“The fall” might refer to man’s fall from innocence into knowledge and the possibility of evil. Or it may refer to Niagara. It might also refer to a fall off a ladder. Or finally, it might just be something so mundane as a fall to the ground, or inside a building to the floor. When you get old this last one begins to loom almost as large as those earlier ones.
One of the biggest risks to old folks is simple falling. Yes, just a fall from being on your feet to being on your butt.
When I was young I had little sympathy for old coots that kept falling. Why can’t they look where they’re going, I wondered. At age 62 (seems rather young to me now) I got my comeuppance for that earlier cynicism.
On a snowy morning I was out side walking through crunchy snow at a stiff pace. Suddenly my left foot flew out from under me and went way up in the air. Or so it seemed. When I came down my left knee hyperextended (that means it bent back instead of forward. Ouch!) But there was more than just being on my butt about two nanoseconds after my heighten sense of power walking.
I couldn’t get up for a while. Something wrong with my left leg. I decided it was broken (it wasn’t). It was early morning and nobody was around. I sort of crawled to the edge of the road where someone had pounded a stake of some sort into the ground. I worked it out and used it to raise myself up. Once on my feet I used is as a cane to get home.
Later that day Dr. Brent Blue in Jackson had me lie on my back and raise my leg. When I did he said, “Well, you can still control your leg. You’ve got a second degree hamstring tear.” Then he explained that the torn muscle is bleeding and will continue to bleed for a while. This, he said, will cause my leg to turn black around the tear and work its way down my legs all the way to the end of my toes. Over the next month or so that is exactly what happened. I had black leg, and it was going to get blacker and the black would get bigger.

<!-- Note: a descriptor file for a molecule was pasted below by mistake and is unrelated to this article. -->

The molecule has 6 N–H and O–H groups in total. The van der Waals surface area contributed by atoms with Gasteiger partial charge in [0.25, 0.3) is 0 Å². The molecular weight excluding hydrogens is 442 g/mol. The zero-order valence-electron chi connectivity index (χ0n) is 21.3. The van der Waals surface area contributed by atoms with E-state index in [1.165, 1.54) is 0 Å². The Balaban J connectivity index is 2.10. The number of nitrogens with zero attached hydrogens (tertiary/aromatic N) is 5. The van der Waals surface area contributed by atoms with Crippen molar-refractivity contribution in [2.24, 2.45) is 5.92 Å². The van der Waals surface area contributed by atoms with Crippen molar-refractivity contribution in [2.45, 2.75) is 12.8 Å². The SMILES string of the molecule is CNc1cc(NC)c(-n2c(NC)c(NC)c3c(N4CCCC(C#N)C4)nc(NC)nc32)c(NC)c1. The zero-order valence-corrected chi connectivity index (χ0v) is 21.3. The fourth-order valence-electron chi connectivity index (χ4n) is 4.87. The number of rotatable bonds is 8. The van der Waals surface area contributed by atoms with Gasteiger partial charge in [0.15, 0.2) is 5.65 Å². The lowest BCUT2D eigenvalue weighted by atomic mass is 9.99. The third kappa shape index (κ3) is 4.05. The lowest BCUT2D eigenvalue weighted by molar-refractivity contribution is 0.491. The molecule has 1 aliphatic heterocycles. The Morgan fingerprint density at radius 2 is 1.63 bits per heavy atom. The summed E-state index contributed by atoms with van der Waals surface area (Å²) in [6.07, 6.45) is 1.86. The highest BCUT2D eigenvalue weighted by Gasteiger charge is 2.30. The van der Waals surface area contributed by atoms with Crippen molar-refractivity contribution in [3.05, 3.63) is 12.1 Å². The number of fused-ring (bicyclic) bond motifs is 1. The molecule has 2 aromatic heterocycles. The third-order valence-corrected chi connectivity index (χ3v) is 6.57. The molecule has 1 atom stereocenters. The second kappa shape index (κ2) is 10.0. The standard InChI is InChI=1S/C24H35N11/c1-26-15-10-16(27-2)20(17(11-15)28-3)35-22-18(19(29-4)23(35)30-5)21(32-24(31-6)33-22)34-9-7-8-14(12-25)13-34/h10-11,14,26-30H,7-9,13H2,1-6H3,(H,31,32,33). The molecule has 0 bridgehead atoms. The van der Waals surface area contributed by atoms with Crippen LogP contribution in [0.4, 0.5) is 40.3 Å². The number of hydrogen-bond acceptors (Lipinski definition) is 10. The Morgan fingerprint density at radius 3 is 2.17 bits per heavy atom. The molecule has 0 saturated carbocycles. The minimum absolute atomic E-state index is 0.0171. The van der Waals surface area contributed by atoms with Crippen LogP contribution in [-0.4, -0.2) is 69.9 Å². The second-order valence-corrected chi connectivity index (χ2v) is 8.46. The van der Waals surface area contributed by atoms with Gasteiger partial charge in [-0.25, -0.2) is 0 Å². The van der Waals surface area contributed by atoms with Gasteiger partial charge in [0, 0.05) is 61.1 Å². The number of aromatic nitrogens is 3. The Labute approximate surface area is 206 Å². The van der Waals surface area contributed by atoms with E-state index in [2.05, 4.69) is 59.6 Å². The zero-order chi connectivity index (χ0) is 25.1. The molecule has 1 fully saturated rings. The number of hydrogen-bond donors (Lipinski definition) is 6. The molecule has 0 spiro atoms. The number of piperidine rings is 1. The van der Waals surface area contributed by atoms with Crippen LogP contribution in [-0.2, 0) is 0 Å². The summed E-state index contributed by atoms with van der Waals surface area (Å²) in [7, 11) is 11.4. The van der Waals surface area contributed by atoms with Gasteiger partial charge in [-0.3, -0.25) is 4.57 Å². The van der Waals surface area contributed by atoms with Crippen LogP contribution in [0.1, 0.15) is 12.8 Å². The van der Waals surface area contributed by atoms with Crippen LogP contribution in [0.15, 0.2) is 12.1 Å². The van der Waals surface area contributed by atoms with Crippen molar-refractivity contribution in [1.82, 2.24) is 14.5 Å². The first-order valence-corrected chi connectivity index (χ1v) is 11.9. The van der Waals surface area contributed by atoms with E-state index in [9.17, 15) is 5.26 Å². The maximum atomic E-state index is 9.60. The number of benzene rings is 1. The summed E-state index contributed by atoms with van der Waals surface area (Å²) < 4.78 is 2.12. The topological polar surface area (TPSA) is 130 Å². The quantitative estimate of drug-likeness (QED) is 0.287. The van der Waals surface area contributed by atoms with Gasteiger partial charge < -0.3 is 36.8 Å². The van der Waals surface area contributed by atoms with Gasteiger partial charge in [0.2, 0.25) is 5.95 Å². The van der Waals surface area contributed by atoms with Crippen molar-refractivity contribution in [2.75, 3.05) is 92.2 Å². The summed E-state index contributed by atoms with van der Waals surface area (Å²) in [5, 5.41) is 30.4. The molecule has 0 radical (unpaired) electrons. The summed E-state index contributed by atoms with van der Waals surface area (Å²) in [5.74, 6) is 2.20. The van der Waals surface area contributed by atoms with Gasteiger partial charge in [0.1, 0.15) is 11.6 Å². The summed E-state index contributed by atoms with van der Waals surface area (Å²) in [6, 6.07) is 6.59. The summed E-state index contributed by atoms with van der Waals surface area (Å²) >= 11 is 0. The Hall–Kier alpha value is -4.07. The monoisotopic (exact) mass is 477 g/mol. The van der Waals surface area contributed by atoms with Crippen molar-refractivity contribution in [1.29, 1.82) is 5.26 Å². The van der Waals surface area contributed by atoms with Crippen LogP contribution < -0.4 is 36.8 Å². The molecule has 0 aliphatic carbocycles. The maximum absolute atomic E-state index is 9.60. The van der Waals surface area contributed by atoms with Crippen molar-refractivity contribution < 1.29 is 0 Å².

Two months in the black was gone, thanks to my heart pumping it out I’m told. I could walk just fine, I can hike in the mountains, I can ride a bicycle. I can’t run. I used to be an avid runner. I ran 7 miles a day when I was in my thirties. I ran marathon in 1978, in a little over three hours. I was still jogging at age 62.
A fully intact hamstring in necessary for running. Even for jogging. A pulled hamstring heals. A torn hamstring remains disconnected. Forever. I asked if it could be sewn back together. I was told it would be like trying to sew two pieces of custard pie together.
I started using the machine that hooks your leg over a rod that you pull back towards your hips. It works the hamstrings. I still have about half of the ones I was born with. I put 10 pounds on the weight and starting pulling. I could barely do it. MY right leg would easily pull the bar back with 60 pounds on it. Even more with a bit of grunting. My left leg was in pitiful shape. I started doing the machine with my left leg only.
After more than a couple of years I got it up to 40 pounds that my left leg would pull all the way back. So half of the muscle structure I used to have was now doing about 60% of the work my intact right leg could do. So, progress. It seems to have maxed out. I won’t get much better. I won’t run again. I would have probably stopped that by now anyway. I’ll be 74 next month.
Other oldsters have much bigger stories than this. A leading cause of death in people over seventy is falling. Yes, falling. I used to fall at least once a day when I was young. It never mattered. I mostly only got mad at myself. I could have both feet fly skyward, hit my butt bone on hard ice, and get up and walk away. Sometimes I’d actually keeping running. Young people don’t know how good they have it. Live long enough you find out.
But, like I said my story of my hamstring is chopped liver compared to the many crippling injuries that can result from a simple fall when you’re old. Here is a heartbreaking story of an 80-year old man who recently died from injuries sustained from a simple fall. He was still getting around pretty well before he fell. He had a spectacular life. It shouldn’t have ended the way it did.
I don’t normally need a cane but I carry one when I hike in the mountains.I climbed or hiked up Mt. Evans this last summer. The trail down from Echo Lake and then up Chicago Lakes Valley is littered with foot grabbers that will throw you forward face first. On Mount Warren the trail that gets you from upper Chicago Lake you to Summit Lake is not difficult. But it’s steep with lots of exposure. So long as you don’t slip you are fine. It’s physical therapy for an old guy to practice remaining upright, not bent over. You know you have to keep your center of gravity no higher than your hips. One slip could kill you. Not so much from the fall to the trail, it’s just that there is no room on the trail to land without going over the side.
I compare the trail up Mount Warren to the Great Pyramid in Egypt. You can climb to the top. If you slip and fall on one of the giant stones you will likely tumble all the way down. Ouch!
Here’s some advice: Either don’t get old or always work on your keeping your balance. Do a lot of one-leg stands while you still can and you’ll keep being able to do them a lot longer.